New Surface PC lineup shows Microsoft 'matching the right silicon' to the user experience
Microsoft's new customized AMD and ARM Surface CPUs aren't just a flirtation with diversity — they may be crucial to nailing the optimal product experience.
When Microsoft took the stage at its fall 2019 Surface event this week, we were expecting the company to make some big waves. That's exactly what we got, with Microsoft announcing everything from a simple refresh to the Surface Pro 7 to a look at the dual-screen future, with the Surface Neo and Surface Duo.
However, there was another shift in the Surface lineup that may have been overshadowed. Microsoft is now shipping customized CPUs in two Surfaces: the new Surface Pro X and the 15-inch Surface Laptop 3. The former ships with the Microsoft SQ1 chip, a modified version of Qualcomm's Snapdragon 8cx. The latter, meanwhile, taps AMD for a set of tweaked Ryzen CPUs.
Both are major shakeups for a brand that has been almost entirely Intel-based for its entire life.
The right chips matter
Over the years, the Surface brand has expanded to meet many different needs. What started as a unique tablet 2-in-1 hybrid in 2012 with Surface Pro has gradually grown to a brand that now includes a detachable notebook, a premium laptop, a powerful all-in-one aimed at artists, and even a business-focused digital whiteboard and collaboration tool.
With the exception of the original Surface and Surface 2, which both ran Windows RT on NVIDIA's ARM-based Tegra chips, Microsoft has stuck with Intel CPUs throughout Surface's seven-year run thus far. While Windows RT ultimately ended in failure, it showed that Microsoft had its eye on using different chips to meet different needs from the start. That strategy is what Microsoft appears to be returning to with the Surface Pro X and 15-inch Surface Laptop 3, albeit with a much more solid foundation and many more years of experience in place.
"Adding AMD chips — not to mention a modified Qualcomm ARM chip to the Surface X — means that Microsoft is focused on matching the right silicon to the right product experience for users," says J. P. Gownder, a vice president and principal analyst at research group Forrester. "Any time you are matching the right components to the product experience customers want, that's a net good," Gownder notes.
With the Surface Pro X, Microsoft is looking to transform the Surface Pro lineup with a thinner, sleeker device built around mobility. The 15-inch Surface Laptop 3 is focused on providing a little more power, particularly in graphics, for those who need it on the go. The key here, Gownder said, will be making sure that these new chips work as well with Windows 10 as Microsoft hopes.
Finding the right fit
It's here that the work Microsoft has done to customize the SQ1 and AMD Ryzen chips will matter. Rather than just slapping off-the-shelf Snapdragon 8cx and Ryzen chips in these new Surfaces, Microsoft says it has implemented several tweaks to get the experience it envisions.
With the SQ1, for example, Microsoft has increased the 8cx's clock speed and pushed its graphical power up to two teraflops. While the AMD Ryzen 5 and Ryzen 7 CPUs look very similar to the chips found in other laptops, Microsoft has added an extra GPU core and done some extra legwork with the drivers to make sure performance hits its targets.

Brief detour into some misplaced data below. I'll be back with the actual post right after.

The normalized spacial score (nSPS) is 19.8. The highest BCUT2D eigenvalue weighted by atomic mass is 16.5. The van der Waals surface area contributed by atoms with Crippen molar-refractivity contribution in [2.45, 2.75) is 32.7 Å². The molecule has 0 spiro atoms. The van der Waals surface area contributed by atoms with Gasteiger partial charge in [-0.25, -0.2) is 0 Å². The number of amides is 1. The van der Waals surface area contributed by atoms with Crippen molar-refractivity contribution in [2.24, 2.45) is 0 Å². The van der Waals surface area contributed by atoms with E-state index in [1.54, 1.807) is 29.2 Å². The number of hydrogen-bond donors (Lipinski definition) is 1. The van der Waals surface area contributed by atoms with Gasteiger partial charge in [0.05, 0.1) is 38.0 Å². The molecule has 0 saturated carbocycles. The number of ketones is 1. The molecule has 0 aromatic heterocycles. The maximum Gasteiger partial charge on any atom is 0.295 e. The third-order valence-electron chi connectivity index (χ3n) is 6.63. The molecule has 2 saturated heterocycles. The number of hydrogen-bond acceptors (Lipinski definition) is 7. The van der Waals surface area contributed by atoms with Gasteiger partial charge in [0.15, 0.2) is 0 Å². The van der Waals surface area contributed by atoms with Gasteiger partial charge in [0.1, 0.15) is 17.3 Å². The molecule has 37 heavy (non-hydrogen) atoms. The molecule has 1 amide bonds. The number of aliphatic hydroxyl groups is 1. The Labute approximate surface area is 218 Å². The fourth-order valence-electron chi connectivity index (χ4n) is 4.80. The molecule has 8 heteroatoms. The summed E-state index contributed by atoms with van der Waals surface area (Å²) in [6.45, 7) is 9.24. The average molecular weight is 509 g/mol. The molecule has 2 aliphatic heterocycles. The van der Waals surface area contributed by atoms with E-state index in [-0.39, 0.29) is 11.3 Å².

Gownder says Microsoft is "following Apple's lead" here, referring to the iPhone maker's strategy of developing customized silicon to fit its needs. "Sometimes, the only way to get the right experience outcome is by doing it yourself."
With the Surface Pro X, Microsoft may be aiming to give Windows 10 on ARM a boost as well. "[Of] course ARM hasn't lived up to Microsoft's hopes for Windows 10 up to now, so it's part of the company's attempt to get mobility working better on Windows 10," Gownder says. "If it becomes popular, it might inspire other OEMs to develop similar products on Windows 10 as well."
Where does this leave Intel?
While AMD and ARM chips may be entering the picture, Intel is still very much "in the driver's seat," Gownder says. "It certainly is something for Intel to keep an eye on, but it's not immediately a moment for panic."
The vast majority of the updated Surfaces still run on Intel silicon, including the full gamut of 13-inch Surface Laptop 3 models and Surface Pro 7. It's telling, too, that Microsoft is offering an Intel variant of the 15-inch Surface Laptop 3, but only for business users.
Looking forward, Intel chips aren't going anywhere, and that's made obvious by Microsoft's upcoming dual-screen Surface Neo. The foldable PC is the first mass-market device to use Intel's "Lakefield" CPU. Lakefield is a next-generation chip that uses Intel's Foveros 3D packaging tech to bundle a mix of low- and high-power CPU cores on a tiny chip.
In any case, this is an exciting time to be a Surface fan. There's more choice than ever across the lineup, and with things like the Android-powered Surface Duo on the horizon, that doesn't look to be slowing down anytime soon.
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Dan Thorp-Lancaster is the former Editor-in-Chief of Windows Central. He began working with Windows Central, Android Central, and iMore as a news writer in 2014 and is obsessed with tech of all sorts. You can follow Dan on Twitter @DthorpL and Instagram @heyitsdtl.